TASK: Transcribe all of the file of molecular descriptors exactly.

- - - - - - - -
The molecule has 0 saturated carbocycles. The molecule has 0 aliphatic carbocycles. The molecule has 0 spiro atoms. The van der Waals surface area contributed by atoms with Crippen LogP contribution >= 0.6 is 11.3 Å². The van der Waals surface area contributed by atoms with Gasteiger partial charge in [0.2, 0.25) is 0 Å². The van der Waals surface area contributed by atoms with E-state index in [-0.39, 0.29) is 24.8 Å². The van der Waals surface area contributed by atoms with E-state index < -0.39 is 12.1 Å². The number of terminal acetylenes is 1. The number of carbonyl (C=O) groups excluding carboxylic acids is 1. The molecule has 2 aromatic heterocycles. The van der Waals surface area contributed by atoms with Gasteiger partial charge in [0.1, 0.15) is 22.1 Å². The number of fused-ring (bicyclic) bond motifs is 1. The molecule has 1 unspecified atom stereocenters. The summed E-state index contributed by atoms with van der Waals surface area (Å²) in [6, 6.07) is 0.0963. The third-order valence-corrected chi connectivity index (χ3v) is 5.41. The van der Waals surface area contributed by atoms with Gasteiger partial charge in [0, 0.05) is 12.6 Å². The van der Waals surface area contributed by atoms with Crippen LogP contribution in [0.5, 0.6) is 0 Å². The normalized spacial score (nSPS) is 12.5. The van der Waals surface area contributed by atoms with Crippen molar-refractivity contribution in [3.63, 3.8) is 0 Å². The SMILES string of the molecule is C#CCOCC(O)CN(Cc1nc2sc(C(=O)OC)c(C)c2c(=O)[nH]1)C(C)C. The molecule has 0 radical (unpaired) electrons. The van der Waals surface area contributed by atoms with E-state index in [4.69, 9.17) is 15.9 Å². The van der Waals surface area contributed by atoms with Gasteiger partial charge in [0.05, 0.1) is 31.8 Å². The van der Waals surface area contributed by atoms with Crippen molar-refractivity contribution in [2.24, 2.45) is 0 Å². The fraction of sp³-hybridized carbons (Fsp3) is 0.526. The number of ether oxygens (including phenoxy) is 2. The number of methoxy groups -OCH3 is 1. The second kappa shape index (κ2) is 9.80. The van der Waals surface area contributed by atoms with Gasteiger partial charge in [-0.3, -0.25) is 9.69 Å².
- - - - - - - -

The molecule has 0 saturated carbocycles. The molecule has 0 aliphatic carbocycles. The molecule has 0 spiro atoms. The van der Waals surface area contributed by atoms with Crippen LogP contribution >= 0.6 is 11.3 Å². The van der Waals surface area contributed by atoms with Gasteiger partial charge in [0.2, 0.25) is 0 Å². The van der Waals surface area contributed by atoms with E-state index in [-0.39, 0.29) is 24.8 Å². The van der Waals surface area contributed by atoms with E-state index < -0.39 is 12.1 Å². The number of terminal acetylenes is 1. The number of carbonyl (C=O) groups excluding carboxylic acids is 1. The molecule has 2 aromatic heterocycles. The van der Waals surface area contributed by atoms with Gasteiger partial charge in [0.1, 0.15) is 22.1 Å². The number of fused-ring (bicyclic) bond motifs is 1. The molecule has 1 unspecified atom stereocenters. The summed E-state index contributed by atoms with van der Waals surface area (Å²) in [6, 6.07) is 0.0963. The third-order valence-corrected chi connectivity index (χ3v) is 5.41. The van der Waals surface area contributed by atoms with Gasteiger partial charge in [0, 0.05) is 12.6 Å². The van der Waals surface area contributed by atoms with Crippen LogP contribution in [0.5, 0.6) is 0 Å². The normalized spacial score (nSPS) is 12.5. The van der Waals surface area contributed by atoms with Crippen molar-refractivity contribution in [3.63, 3.8) is 0 Å². The SMILES string of the molecule is C#CCOCC(O)CN(Cc1nc2sc(C(=O)OC)c(C)c2c(=O)[nH]1)C(C)C. The molecule has 0 radical (unpaired) electrons. The van der Waals surface area contributed by atoms with E-state index in [4.69, 9.17) is 15.9 Å². The van der Waals surface area contributed by atoms with Gasteiger partial charge in [0.05, 0.1) is 31.8 Å². The van der Waals surface area contributed by atoms with Crippen molar-refractivity contribution in [2.24, 2.45) is 0 Å². The fraction of sp³-hybridized carbons (Fsp3) is 0.526. The number of ether oxygens (including phenoxy) is 2. The number of methoxy groups -OCH3 is 1. The second kappa shape index (κ2) is 9.80. The van der Waals surface area contributed by atoms with Gasteiger partial charge in [-0.3, -0.25) is 9.69 Å².